So I mentioned last month that the Death Wish franchise is actually based off of books. Death Sentence is the second book in the series, but because we just looked at the movie of the same name, it’s fresh on our minds. The name is of course, pretty much where the similarities end.
Written by Brian Garfield, the author of the original Death Wish book. He was unhappy with the way the original movie ended, so he wrote his own sequel a year later. In many ways, it seems like he’s trying to work out his own second amendment issues in these novels and more than once, you get a whiff of cognitive dissonance here.
While technically a follow up to the novel, in many ways it reads a spin-off to the film. In either way, it’s well done. This feels less like a sequel and more like a second chapter, or third act. Indeed, it almost immediately feels like what I always expected a Death Wish story to be.
After the events in New York, Paul has moved to Chicago, but it hasn’t stopped his vigilante urges. Both the cops and the criminal element soon notice that the Vigilante has moved and the manhunt begins. Along the way, Paul falls in love again but soon realizes he must choose between being the vigilante or having a life with this woman. And even while the street crime rate drops, things are complicated further when copycat killers begin to emerge.
This is a fascinating read, with greater detail about the Vigilatne’s methods. We explore how he acquires guns, hides then and stalks. We get greater insight to the politics in the police department and how they want to handle it, and in general, both pro and anti gun sentiments are handled well (though Garfield makes his leanings clear).
It’s a harder book to find these days. Death Wish was reprinted in time for the remake, but this book didn’t get the same treatment (I managed to snag a kindle version using a gift card from a costume contest last year). It’s actually the superior of the two Death Wish Novels and worth hunting down.
Did anyone else here realize that the original Charles Bronson film was based off a novel? I sure didn’t. But the good news is that the release of the remake has also led to the novel getting reprinted in hardcover, and that makes it mercifully simple to find. Not so much with it’s sequel “Death Sentence”, but I’m working on that one.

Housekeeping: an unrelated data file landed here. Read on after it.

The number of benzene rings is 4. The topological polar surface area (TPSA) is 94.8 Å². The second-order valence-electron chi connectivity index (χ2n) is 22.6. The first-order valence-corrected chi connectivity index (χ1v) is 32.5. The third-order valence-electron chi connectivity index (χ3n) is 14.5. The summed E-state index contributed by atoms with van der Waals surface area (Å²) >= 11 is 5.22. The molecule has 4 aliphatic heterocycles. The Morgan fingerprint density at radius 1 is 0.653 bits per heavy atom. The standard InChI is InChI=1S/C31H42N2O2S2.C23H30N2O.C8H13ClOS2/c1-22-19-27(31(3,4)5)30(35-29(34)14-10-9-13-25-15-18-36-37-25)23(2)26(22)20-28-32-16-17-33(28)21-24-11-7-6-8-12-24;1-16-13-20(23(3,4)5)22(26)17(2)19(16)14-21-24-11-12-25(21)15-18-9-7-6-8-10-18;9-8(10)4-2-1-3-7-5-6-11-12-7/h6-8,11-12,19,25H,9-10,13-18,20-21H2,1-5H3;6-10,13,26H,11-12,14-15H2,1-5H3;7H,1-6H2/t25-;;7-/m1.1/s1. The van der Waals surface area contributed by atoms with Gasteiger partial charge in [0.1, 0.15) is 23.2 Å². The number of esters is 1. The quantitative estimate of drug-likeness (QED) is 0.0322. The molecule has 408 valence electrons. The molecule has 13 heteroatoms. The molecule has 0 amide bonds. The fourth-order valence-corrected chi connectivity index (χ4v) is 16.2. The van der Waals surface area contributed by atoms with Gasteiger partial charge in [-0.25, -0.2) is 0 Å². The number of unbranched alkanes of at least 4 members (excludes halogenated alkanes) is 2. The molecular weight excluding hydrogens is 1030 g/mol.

I was surprised as to how much of the basic plot from the Death Wish novel made it into the film. It’s in many ways the same story, so what I really want to highlight are the differences.
We see a great deal more of the son-in-law in the book. He’s a bit of a weasel but he’s there to serve as a sounding board. He embodies the liberal archetype this book sets as the standard, even as Paul swings ever so slightly to the right. The assault on the wife and daughter are never described in detail. The film is far more lurid in it’s portrayal – the book goes out of it’s way to insist there was no rape. I kind of appreciate that. Still, we get a LOT more of Paul’s inner monologue as he begins his descent into violence. His violence is more random, and there’s just as much of it as we see in the movie. The ending is very different. Unresolved but very interesting.
Reading this, I can see where the film gets it’s social messaging from. It’s very heavy handed here, and while the film seems balanced, the author of the novel has definitely chosen a side on the left wing – which is odd because his hero is on the opposite end of his philosophy, causing an interesting cognitive dissonance.
Like the film, it moves slow. Most of the book is about getting over the tragedy of Paul losing his wife and daughter, and the madness of feeling alone. It absolutely draws you in and compels you. By the time we hit that last quarter of the novel where the shooting starts, it feels almost like we’ve got a completely different book in our hands.
I’m conflicted as to what is superior – the film or the book. The intellectual and literary snob in me wants to say the book, and yet the film is comfort food – not only is it familiar, there’s things it just does better. Do yourself a favor and check both the original film and this novel out from the Library so you can compare and contrast for yourself.